• Robert Capstick, a down and out Civil War soldier, gave Sarah Harling his prized possession, a George Washington button, for taking him in and nursing him back to health when he was so destitute.

• Charles Nelson Brown was a minor league baseball player who suffered from severe depression. He was institutionalized in Batavia, but left the facility on snowy night, walked home to Albion and took his own life.

The tour will start and end at the Pump House.

Return to top

Care Net’s Walk for Life will include tethered balloon rides for first time

By Tom Rivers, Editor Posted 16 September 2019 at 10:11 am

Déjà Vu Ballooning in Gasport provided tethered hot-air balloon rides on Aug. 31 at the Orleans County 4-H Fairgrounds for the Steampunk Festival. Déjà Vu will have a balloon at the upcoming Walk for Life on Sept. 29 in Albion.

ALBION – The Walk for Life, a fundraiser for Care Net of Greater Orleans, is going to be at a different location this year, and will offer tethered hot-air balloon rides for the first time.

Walk for Life is usually at Mount Albion Cemetery. That location didn’t have a big enough open spot for Déjà Vu Ballooning in Gasport to offer the tethered balloon rides.

Care Net has moved the Sept. 29 to Albion Central School with the balloon rides in front of the track/football stadium.

“I thought it would add a nice fun dimension to the walk,” said Wende Swick, Care Net’s executive director.

Tickets are $25 for a ride in the tethered balloon. The top 2 fundraisers for the walk will get a full ride in the balloon.

The Walk for Life will include a 1-mile route in the nature trail/woods. If it’s muddy or rainy, the course will shift to the track.

Participants can walk or run the course as individuals or as a team. Swick encouraged youth groups, Bible study groups or families to be part of the event, which goes from 5 to 8 p.m.

There will be prizes for the teams with the best costume, most spirit, largest team, and in other categories.

Care Net has set a $15,000 fundraising goal for the event. For more information, call Care Net at 589-7505, or click here.

Care Net Center of Greater Orleans provides free services which include pregnancy and STI testing, limited ultrasounds, classes in parenting, Bible study and life skills, material aid, an earn while you learn program.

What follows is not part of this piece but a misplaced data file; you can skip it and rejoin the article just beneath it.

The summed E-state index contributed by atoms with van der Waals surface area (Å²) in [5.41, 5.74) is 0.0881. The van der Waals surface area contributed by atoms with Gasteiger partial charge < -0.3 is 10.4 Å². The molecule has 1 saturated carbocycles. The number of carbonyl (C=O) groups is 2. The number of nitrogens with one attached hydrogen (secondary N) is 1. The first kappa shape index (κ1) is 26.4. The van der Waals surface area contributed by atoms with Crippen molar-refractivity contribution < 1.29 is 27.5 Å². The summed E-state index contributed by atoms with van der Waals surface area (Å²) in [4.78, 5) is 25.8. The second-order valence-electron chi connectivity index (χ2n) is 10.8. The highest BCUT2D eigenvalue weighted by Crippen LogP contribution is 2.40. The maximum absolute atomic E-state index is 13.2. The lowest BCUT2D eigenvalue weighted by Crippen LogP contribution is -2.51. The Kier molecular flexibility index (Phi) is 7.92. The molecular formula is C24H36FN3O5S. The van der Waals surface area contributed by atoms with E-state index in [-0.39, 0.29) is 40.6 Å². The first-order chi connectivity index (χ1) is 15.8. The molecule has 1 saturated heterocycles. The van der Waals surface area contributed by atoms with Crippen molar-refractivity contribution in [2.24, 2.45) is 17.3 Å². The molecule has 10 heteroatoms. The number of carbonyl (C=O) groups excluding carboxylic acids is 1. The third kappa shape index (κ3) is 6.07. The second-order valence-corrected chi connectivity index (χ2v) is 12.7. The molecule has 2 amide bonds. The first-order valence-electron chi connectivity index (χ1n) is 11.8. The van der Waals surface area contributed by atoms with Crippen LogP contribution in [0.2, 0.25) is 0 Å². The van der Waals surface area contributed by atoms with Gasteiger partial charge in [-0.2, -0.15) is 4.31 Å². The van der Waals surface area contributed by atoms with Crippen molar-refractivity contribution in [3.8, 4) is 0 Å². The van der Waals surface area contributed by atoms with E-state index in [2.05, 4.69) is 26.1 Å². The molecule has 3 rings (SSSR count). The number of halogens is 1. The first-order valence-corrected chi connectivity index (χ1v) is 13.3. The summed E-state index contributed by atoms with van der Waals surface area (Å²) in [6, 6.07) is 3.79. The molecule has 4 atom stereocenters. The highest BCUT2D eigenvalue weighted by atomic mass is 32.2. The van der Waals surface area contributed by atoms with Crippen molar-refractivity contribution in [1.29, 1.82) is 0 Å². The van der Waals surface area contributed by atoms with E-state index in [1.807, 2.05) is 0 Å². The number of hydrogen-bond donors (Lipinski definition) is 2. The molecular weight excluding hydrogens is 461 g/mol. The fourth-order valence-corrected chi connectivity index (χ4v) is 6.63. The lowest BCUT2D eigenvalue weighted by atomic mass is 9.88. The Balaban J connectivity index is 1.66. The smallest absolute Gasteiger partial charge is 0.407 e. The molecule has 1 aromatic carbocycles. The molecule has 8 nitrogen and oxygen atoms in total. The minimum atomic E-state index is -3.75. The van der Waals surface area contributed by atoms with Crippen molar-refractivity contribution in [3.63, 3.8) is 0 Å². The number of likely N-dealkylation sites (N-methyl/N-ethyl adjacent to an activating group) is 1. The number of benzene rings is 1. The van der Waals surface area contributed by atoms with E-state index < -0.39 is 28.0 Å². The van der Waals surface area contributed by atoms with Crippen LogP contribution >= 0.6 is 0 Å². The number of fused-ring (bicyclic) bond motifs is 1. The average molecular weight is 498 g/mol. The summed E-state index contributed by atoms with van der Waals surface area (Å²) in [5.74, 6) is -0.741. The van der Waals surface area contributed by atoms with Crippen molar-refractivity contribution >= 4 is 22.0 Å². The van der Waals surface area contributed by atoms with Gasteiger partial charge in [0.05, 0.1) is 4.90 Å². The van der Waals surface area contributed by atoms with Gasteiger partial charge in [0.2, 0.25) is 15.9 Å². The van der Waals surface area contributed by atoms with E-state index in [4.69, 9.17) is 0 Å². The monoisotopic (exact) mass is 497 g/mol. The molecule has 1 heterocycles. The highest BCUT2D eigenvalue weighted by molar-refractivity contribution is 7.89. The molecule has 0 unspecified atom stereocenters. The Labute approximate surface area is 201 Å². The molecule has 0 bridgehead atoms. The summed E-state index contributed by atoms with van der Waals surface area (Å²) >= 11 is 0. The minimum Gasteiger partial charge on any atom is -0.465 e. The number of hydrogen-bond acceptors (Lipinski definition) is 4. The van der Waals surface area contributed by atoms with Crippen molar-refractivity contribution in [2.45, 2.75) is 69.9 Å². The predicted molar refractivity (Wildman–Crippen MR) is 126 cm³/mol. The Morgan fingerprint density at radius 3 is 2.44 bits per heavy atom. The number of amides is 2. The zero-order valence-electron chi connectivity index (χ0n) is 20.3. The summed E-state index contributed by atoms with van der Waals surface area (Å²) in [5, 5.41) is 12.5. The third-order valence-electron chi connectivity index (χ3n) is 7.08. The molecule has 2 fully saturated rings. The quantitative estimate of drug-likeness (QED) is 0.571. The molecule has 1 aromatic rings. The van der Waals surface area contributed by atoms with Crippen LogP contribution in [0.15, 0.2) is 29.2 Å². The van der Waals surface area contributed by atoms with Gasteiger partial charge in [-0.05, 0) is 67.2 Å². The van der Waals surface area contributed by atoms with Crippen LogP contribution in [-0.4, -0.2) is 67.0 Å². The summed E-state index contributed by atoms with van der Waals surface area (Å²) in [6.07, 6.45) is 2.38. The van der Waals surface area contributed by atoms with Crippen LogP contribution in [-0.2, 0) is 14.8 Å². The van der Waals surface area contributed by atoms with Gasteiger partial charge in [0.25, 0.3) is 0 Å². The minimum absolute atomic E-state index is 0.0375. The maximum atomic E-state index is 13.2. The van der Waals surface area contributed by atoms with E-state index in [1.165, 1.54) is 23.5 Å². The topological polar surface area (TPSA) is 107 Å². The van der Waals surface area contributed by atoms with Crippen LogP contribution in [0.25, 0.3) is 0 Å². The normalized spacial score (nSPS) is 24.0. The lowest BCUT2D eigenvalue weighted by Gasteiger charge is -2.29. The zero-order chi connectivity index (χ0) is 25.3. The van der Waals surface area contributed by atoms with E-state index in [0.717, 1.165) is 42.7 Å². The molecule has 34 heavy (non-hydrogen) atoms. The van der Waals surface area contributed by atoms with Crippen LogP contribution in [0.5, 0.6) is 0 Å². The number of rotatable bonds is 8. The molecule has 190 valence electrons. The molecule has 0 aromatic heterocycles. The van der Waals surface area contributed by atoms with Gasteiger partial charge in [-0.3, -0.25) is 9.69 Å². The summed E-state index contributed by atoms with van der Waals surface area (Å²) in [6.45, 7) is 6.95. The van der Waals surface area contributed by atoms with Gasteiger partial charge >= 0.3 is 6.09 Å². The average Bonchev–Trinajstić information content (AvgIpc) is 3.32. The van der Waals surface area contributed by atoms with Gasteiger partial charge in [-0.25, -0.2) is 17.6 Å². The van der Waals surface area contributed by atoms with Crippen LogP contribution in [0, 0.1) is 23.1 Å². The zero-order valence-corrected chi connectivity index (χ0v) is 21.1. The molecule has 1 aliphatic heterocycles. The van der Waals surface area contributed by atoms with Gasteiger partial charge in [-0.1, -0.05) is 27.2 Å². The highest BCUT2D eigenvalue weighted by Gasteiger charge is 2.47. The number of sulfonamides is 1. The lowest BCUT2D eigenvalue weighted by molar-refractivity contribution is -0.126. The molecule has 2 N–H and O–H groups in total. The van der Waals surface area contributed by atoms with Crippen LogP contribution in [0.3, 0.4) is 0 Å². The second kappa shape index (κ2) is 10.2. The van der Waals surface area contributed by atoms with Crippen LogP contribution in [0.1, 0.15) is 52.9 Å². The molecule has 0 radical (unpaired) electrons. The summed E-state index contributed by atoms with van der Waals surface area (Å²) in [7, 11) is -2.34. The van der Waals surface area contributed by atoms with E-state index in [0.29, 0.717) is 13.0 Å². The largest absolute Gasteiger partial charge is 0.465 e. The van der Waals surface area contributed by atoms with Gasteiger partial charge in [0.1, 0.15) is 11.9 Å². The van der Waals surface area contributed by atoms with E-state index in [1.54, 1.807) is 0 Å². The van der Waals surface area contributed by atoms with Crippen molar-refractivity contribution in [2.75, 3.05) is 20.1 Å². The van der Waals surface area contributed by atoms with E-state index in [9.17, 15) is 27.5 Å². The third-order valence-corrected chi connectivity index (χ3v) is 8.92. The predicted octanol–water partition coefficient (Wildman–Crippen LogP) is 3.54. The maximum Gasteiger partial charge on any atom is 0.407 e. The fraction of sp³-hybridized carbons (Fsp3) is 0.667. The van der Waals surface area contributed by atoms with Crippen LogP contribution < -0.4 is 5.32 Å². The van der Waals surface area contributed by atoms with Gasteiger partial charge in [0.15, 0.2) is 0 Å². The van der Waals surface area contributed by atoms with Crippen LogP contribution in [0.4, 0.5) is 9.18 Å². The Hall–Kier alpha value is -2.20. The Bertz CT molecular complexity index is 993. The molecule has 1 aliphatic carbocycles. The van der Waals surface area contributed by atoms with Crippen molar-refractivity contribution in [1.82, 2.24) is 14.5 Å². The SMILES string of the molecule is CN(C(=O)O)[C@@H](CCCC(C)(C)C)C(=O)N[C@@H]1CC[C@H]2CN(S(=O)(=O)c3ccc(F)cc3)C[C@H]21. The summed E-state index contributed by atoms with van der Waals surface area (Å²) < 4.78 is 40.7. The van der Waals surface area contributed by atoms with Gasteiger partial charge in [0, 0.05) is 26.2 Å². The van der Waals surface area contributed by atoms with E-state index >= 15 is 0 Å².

Return to top

Route 98 lift bridge closes for a few days

By Tom Rivers, Editor Posted 16 September 2019 at 9:36 am

Albion DPW will repair road, while DOT works on bridge this week

Photo by Tom Rivers

ALBION – Crews from the Village of Albion Department of Public Works work on a section of Route 98, just north of the Main Street lift bridge, this morning.

The village is working this week to restore the road which had to be torn up in January after a water main leak.

With the road closed for the repair, the state Canal Corp. is using it as an opportunity for maintenance on the bridge, keeping it in the upright position so boats can pass through.

The bridge is expected to be closed to traffic for approximately five days.During the closure, vehicular traffic will be detoured using East State Street, Ingersoll and Caroline Streets.

Return to top

Hardware store in downtown Albion will close

Photos by Tom Rivers: Fred Miller moves a dolly at Family Hardware in Albion this morning. He has owned the store for the past 33 years at 58 North Main St.

By Tom Rivers, Editor Posted 13 September 2019 at 3:54 pm

Fred Miller has owned the store for 33 years

ALBION – A downtown mainstay, Family Hardware, will soon be closing. Fred Miller has owned the store the past 33 years, and worked there for five years before buying it.

An ad posted on the Orleans Hub this morning informed the community the store was closing, with a 30 percent off sale next week. Miller will be selling the inventory, and then he expects there will be an auction to sell the shelves and fixtures.

The store was once a bustling place, with customers lined up before the doors opened at 8 a.m., Miller recalled today.

He once had 8 to 10 employees. On a typical day he would make 50 keys for customers.

Miller, 65, has been running the place mostly by himself in recent years. He is often joined by his dog, Max, a German Shepherd.

“It was a wonderful past,” Miller said today.

He was thankful for the 38 years in the business, for the chance to get to know many community members. His children grew up working in the store. Kevin is now 37 and Janet is 32. They are coming home next week to help their father with the going-out-business sale.

Fred Miller helps the driver from True Value Hardware unload a truck this morning, in what Miller expects will be the last hardware delivery for the store.

Miller said it is a challenge to succeed as a small business owner. He has watched many businesses come and go in downtown Albion. He felt the loss when Fischer’s Newsstand closed in August 2015. That business, like the hardware store, had been a fixture of the downtown for about a century.

Many of the Fischer’s customers would stop by the hardware store to grab a few items.